“Well, this looks like a case of bipolar disorder with attached severe anxiety.”
One year ago today those words stopped my heart, and my world, all in one quick moment. I had gone into the psychiatrist’s office knowing that something was wrong – that the last suicide attempt could have been the final one. Things were spinning rapidly out of control in my life, and I needed to find the bottom so I could start the bounce back. That office visit was without doubt, the rock bottom worst moment of my life.
So much changed with those few words. My perception of the world, my relationships with my family, my professional being – it all changed. I have had to figure out who I am again. It was like putting on a pair of glasses that you know you need, but it still takes time to get used to wearing. Immediately post diagnosis the world seemed to slow down with the rush of medicines coming into my life, starting with a therapist, and trying to still – you know – work at my job that was paying the bills. It was hard, and for quite some time I felt like I was walking around, living my life even, while wearing a set of cement shoes.
Never in my life, either before or since, have I felt what I felt those first few weeks of taking medicines. Knowing now what I do – the original prescription was the wrong one for me, and unfortunately it took two more rounds of medicine hell to finally find one that wasn’t killing me from the inside out. Before we landed on the solution though, things got so bad that I chose to check myself into a mental health treatment facility to be safe. The five days that I spent inside that place were at once nightmarish and life changing. I learned a lot in that experience; about myself, about my disorder, and about how to deal with my new life as someone with bipolar disorder and anxiety.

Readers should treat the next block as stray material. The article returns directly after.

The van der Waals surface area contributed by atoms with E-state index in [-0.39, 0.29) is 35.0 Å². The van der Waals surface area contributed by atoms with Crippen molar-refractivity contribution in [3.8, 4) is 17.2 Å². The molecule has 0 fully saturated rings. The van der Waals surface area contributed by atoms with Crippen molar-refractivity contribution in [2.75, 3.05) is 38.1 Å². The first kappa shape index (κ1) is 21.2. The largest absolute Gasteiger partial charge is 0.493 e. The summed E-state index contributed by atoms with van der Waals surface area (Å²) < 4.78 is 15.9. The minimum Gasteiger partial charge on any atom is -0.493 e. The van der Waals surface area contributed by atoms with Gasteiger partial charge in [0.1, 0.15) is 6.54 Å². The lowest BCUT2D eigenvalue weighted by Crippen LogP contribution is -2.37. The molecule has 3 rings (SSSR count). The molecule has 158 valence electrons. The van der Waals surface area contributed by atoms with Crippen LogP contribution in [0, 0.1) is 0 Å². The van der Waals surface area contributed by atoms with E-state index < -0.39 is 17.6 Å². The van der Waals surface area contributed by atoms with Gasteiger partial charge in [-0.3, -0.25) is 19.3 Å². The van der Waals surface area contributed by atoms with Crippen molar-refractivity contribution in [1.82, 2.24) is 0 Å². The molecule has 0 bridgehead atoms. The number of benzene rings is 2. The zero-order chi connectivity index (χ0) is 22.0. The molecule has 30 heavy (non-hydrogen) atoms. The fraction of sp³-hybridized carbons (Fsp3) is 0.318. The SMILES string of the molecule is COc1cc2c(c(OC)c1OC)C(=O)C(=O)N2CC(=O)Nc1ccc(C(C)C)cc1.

When I came out of the facility, several key things had improved: 1.) I had finally found the right medicine and had worked through the initial effects, 2.) I had learned valuable coping skills from caring and competent professionals, and 3.) I felt more comfortable than I had before with my new reality.
Fast forward now from April of 2017 when I left the facility to February of 2018.
As I’ve talked about before recently, I made the decision in early January of 18 to stop taking medicine. I wanted to exert control in my life, and felt like I “had it,” so I decided to stop. Six weeks later, I openly and honestly admit that I made a mistake.
It took about 3 weeks, but slowly the feelings and emotions from January and February of last year returned. They’ve been in varying degrees, and thankfully not constantly, but they’ve been there – more so every day. A few days ago, I came to a realization that I can’t do this on my own. For better or worse, I need medicine to control who I am. Here’s the biggest change from a year ago though, and it’s what I try to hang my hat on when I think across all that’s happened.
Knowing who I am and what I have doesn’t upset me anymore. I’m not fond of the reality of having to take medicine to survive, but I’m on board with it. At this point in my life as someone with bipolar disorder, survival is the ultimate goal.
I survived the first year of this. I did it.
One year down, eternity to go.